The global COVID-19 pandemic has affected our professional and personal lives in an unprecedented way. The UK National Health Service (NHS) was required to rapidly adapt to the developing crisis. At the time of writing, the UK had recorded the fourth highest national number of cases in the world (more than 215,000 active cases) and over 32,000 deaths from novel Coronavirus infection reported (GOV.UK 2020). NHS hospitals have made swift, extensive changes to routine service delivery in response to the pandemic, including cessation of many elective services, minimizing face-to-face interactions to those considered urgent, whilst simultaneously accommodating a surge in patients requiring urgent respiratory support.

In line with recommendations outlined by the British Society of Interventional Radiologists, Interventional Radiology (IR) departments have responded quickly by suspending elective procedures whilst attempting to maintain a robust service for emergent and urgent cases (BSIR 2020). The COVID-19 crisis has also significantly affected IR training with some trainees being redeployed to diagnostic radiology or to other clinical areas, with complete cessation of IR training activity for some.

In order to obtain a snapshot of the responses of UK Interventional Radiologists, members of the British Society of Interventional Radiology (BSIR) were surveyed about their experiences during the peak time COVID-19 pandemic.


An electronic survey was compiled using Google Forms, approved by the BSIR Council Officers and distributed to BSIR members by email on 18th April 2020. A total of 228 responses were received. The survey was open for a 14-day period and the data analysed in Microsoft Excel 365. Around 800 active BSIR members are registered giving an approximate response rate of 29%.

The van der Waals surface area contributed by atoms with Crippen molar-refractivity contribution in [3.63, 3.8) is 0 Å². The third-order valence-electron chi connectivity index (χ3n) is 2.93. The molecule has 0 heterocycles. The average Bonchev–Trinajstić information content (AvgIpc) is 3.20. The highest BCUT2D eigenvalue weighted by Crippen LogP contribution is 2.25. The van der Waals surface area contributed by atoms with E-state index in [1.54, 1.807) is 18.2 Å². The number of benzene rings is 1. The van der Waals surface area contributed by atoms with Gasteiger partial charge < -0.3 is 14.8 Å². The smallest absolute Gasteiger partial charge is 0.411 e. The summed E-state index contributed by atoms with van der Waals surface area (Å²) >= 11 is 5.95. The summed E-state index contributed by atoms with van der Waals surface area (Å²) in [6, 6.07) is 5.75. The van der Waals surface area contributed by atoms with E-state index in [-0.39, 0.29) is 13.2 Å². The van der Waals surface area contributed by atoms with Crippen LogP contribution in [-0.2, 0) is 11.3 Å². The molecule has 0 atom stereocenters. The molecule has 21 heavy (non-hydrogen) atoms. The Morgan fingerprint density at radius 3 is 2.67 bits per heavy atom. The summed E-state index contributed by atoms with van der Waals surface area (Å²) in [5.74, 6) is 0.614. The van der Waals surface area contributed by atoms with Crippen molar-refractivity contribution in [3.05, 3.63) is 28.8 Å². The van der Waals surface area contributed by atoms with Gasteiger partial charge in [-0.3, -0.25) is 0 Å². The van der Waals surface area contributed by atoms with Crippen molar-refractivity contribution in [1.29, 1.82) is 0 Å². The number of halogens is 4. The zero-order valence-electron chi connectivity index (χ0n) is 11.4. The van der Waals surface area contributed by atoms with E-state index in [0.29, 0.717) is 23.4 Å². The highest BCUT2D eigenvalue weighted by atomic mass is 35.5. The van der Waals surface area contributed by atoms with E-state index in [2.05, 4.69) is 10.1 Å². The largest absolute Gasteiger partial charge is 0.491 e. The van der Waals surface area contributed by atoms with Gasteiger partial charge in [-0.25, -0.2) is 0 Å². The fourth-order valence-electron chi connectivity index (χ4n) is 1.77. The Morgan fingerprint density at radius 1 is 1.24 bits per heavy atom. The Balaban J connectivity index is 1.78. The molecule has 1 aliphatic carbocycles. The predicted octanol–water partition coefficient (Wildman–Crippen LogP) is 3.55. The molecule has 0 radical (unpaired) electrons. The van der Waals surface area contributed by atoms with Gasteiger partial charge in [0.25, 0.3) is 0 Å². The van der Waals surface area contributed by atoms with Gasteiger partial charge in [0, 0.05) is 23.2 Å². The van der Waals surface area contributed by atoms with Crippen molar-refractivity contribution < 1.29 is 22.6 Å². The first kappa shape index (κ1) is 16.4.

Two thirds of respondents (66%) work in a Tertiary referral centre with 33% delivering IR in a District General Hospital (Fig. 1). Responses were received from a wide geographic distribution within the United Kingdom and Republic of Ireland. The largest responses were from London (29%), Midlands (14% and South East 13% (Fig. 2). Prior to the onset of the COVID-19 pandemic most institutions delivered Vascular IR (92%), Trauma IR (68%), Interventional Oncology (72%), Hepatobiliary (HPB) (87%) and Genitourinary (94%) services. The majority (84%) of those surveyed were active in the delivery of an Interventional On-call service, 24 h per day, and similar percentage (84%) have a day-case facility in their hospital (Fig. 3).

Fig. 1
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Type of IR unit of survey responders

Fig. 2
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Location of survey respondents

Fig. 3
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Availability of on call service and day case facility